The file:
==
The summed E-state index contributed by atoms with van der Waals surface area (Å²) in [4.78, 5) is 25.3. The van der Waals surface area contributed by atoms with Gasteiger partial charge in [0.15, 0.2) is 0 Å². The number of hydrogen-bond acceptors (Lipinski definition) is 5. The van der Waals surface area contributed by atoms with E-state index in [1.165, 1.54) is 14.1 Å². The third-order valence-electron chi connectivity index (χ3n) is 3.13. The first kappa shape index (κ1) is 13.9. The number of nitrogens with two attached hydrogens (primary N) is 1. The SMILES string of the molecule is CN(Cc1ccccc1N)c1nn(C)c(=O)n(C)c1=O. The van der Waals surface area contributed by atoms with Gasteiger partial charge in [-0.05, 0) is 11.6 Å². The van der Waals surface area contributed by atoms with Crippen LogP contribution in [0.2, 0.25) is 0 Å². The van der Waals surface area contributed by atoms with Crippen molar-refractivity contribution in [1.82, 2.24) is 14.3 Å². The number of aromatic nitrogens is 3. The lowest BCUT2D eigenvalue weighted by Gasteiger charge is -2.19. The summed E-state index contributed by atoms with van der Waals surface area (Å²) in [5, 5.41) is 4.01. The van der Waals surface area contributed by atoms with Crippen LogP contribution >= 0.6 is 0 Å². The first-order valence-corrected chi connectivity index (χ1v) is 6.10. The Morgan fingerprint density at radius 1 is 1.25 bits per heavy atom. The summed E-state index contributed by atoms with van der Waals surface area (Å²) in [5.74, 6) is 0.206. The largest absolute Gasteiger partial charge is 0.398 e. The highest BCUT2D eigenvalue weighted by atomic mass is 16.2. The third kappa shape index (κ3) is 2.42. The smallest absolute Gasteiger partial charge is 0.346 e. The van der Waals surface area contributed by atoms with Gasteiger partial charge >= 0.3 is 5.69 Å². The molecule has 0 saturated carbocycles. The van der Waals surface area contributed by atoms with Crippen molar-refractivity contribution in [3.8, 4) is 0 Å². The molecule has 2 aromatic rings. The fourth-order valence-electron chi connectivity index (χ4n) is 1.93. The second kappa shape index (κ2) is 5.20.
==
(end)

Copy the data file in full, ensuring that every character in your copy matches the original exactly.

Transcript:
The summed E-state index contributed by atoms with van der Waals surface area (Å²) in [4.78, 5) is 25.3. The van der Waals surface area contributed by atoms with Gasteiger partial charge in [0.15, 0.2) is 0 Å². The number of hydrogen-bond acceptors (Lipinski definition) is 5. The van der Waals surface area contributed by atoms with E-state index in [1.165, 1.54) is 14.1 Å². The third-order valence-electron chi connectivity index (χ3n) is 3.13. The first kappa shape index (κ1) is 13.9. The number of nitrogens with two attached hydrogens (primary N) is 1. The SMILES string of the molecule is CN(Cc1ccccc1N)c1nn(C)c(=O)n(C)c1=O. The van der Waals surface area contributed by atoms with Gasteiger partial charge in [-0.05, 0) is 11.6 Å². The van der Waals surface area contributed by atoms with Crippen LogP contribution in [0.2, 0.25) is 0 Å². The van der Waals surface area contributed by atoms with Crippen molar-refractivity contribution in [1.82, 2.24) is 14.3 Å². The number of aromatic nitrogens is 3. The lowest BCUT2D eigenvalue weighted by Gasteiger charge is -2.19. The summed E-state index contributed by atoms with van der Waals surface area (Å²) in [5, 5.41) is 4.01. The van der Waals surface area contributed by atoms with Crippen LogP contribution >= 0.6 is 0 Å². The first-order valence-corrected chi connectivity index (χ1v) is 6.10. The Morgan fingerprint density at radius 1 is 1.25 bits per heavy atom. The summed E-state index contributed by atoms with van der Waals surface area (Å²) in [5.74, 6) is 0.206. The largest absolute Gasteiger partial charge is 0.398 e. The highest BCUT2D eigenvalue weighted by atomic mass is 16.2. The third kappa shape index (κ3) is 2.42. The smallest absolute Gasteiger partial charge is 0.346 e. The van der Waals surface area contributed by atoms with Gasteiger partial charge >= 0.3 is 5.69 Å². The molecule has 0 saturated carbocycles. The van der Waals surface area contributed by atoms with Crippen molar-refractivity contribution in [3.8, 4) is 0 Å². The molecule has 2 aromatic rings. The fourth-order valence-electron chi connectivity index (χ4n) is 1.93. The second kappa shape index (κ2) is 5.20.